The reverse. You configure Jenkins’ security permissions to restrict the development teams from creating / managing their own jobs. Instead only a select number of Jenkins admins can do that task. The Jenkins admins now have new full time job which is very un-fun: manually create jobs all day.
The crux of the issue is that you want developers to be able to change some fields in a job like the source code URL to their project, but not other things like mandatory builds steps such as quality gates or auditing steps. You also probably want to prevent developers from using Jenkins’ cool-but-dangerous feature of allowing a job to run arbitrary script code on the server which obviously could do all kinds of mischief. Jenkins security permissions allow you to either create / manage a job in its entirety or not at all. What you really need is to set permissions on a field by field basis.
I don’t have the perfect solution for this problem. For some of you out there, the whole “Jenkins job management” problem isn’t a problem at all: just let the developers own their jobs and be done with it. I was on that side of the argument for a while, but experience has beaten me to down to the realization that some controls are actually a good thing.
There are 2 solutions I can think of. One is to create a Jenkins plugin that creates a new job type that is customized to your needs. I don’t really like that one.
My suggested solution is to create a simple “Jenkins job management” web application in your favorite rapid application framework (Rails, Grails, etc) that is used by developers to create jobs. This application only allows them to set the fields that are “safe” and behind the scenes does the job creation / maintenance via Jenkins easy-to-use REST API. This is the best of both worlds: self-service creation of jobs but with a measure of control.
The builds run really slow.
There are many, many reasons why this would be true, but there are 3 things I’ve found helpful aside from just buying bigger hardware.
The 1st thing is to profile your build. I wrote a simple AspectJ aspect (using load time weaving) to profile Maven builds and give timings for each Maven plugin that ran. That helped break down a 45 minute build into the different steps and help explain why it was taking so long.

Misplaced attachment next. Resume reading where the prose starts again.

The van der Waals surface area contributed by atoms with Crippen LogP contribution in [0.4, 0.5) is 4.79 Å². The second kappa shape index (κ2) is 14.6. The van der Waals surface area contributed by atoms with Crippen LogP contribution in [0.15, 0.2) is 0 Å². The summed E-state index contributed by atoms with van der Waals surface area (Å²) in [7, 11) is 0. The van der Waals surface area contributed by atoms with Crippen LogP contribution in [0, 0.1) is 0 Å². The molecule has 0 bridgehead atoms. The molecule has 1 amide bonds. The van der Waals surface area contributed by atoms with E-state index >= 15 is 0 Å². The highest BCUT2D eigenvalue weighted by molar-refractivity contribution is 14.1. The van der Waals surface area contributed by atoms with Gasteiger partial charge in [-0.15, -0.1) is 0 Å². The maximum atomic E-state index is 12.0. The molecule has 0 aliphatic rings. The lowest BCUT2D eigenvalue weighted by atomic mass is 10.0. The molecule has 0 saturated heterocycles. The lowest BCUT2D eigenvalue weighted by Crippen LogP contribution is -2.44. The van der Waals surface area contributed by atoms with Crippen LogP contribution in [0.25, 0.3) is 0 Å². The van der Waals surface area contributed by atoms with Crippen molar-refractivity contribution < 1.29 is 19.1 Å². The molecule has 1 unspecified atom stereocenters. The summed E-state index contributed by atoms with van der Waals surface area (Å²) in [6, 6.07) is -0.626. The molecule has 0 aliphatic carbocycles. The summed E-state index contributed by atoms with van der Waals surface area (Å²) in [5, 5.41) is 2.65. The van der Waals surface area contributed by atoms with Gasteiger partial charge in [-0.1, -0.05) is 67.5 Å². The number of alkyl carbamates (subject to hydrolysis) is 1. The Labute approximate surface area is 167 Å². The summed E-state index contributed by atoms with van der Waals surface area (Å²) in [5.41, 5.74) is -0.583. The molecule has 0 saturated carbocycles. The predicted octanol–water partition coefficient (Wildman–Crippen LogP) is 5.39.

The 2nd thing is to take all of the build steps that can be deferred until later and process them asynchronously. A CI job needs to run compilation and it needs to run tests to provide immediate feedback. You can’t defer those steps. But there are many others that you potentially can defer. For example, Maven site generation is slow. Running Sonar metrics can also be slow. So instead of running the Maven site and Sonar stuff during your build, run them asynchronously. This takes a little engineering but you are a software engineer, right? You could write a simple Jenkins plugin that puts a message in a queue after each successful build. Then have a process outside of Jenkins — potentially on a different server — read the queue, and run things like Maven site and Sonar. You can potentially make your builds much faster using this technique, and I’ve used it successfully.
The 3rd thing is to pay attention to the build time trend information that Jenkins provides, and automatically email developers if their build takes X% more than it used to. I’ve often see the root cause of a suddenly slower build is that a slow unit test was introduced. Fixing the test improves the build times, and it is much easier to find the offending test if you notice the slow down right away. You can get the build times via Jenkins REST API, so you can write a little script (Groovy anyone?) that is scheduled to run every night and checks the build times to provide rapid feedback if a job suddenly gets much slowers.
No one pays attention to failing Jenkins builds.
This is a real problem. Developers face a barrage of emails daily, and sometimes the job failure email is just one more to ignore. Obviously peer pressure is the main way to make people care about failing CI jobs. There are many Jenkins plugins that provide build notification, but my personal favorite way to get people to care is to bridge the virtual world into the physical world by building a CI orb. A CI orb has both a visual representation (some kind of light — traffic light, lava lamps, glowing orb) and an audio output (“Joel has broken the build”). Instructions for a cool one that I’ve personally seen can be found here. The CI orb is not just a gimmick — it really does work. It is easy to ignore 1 or 2 failing Jenkins jobs out of 50. But it is much harder to ignore a large pulsating red orb next to your boss’s cube, or your name being read on a loudspeaker. A CI orb helps your team realize the purpose of CI which is to respond to failures quickly.
In the next post, I’ll give you some tips for Nexus and Sonar.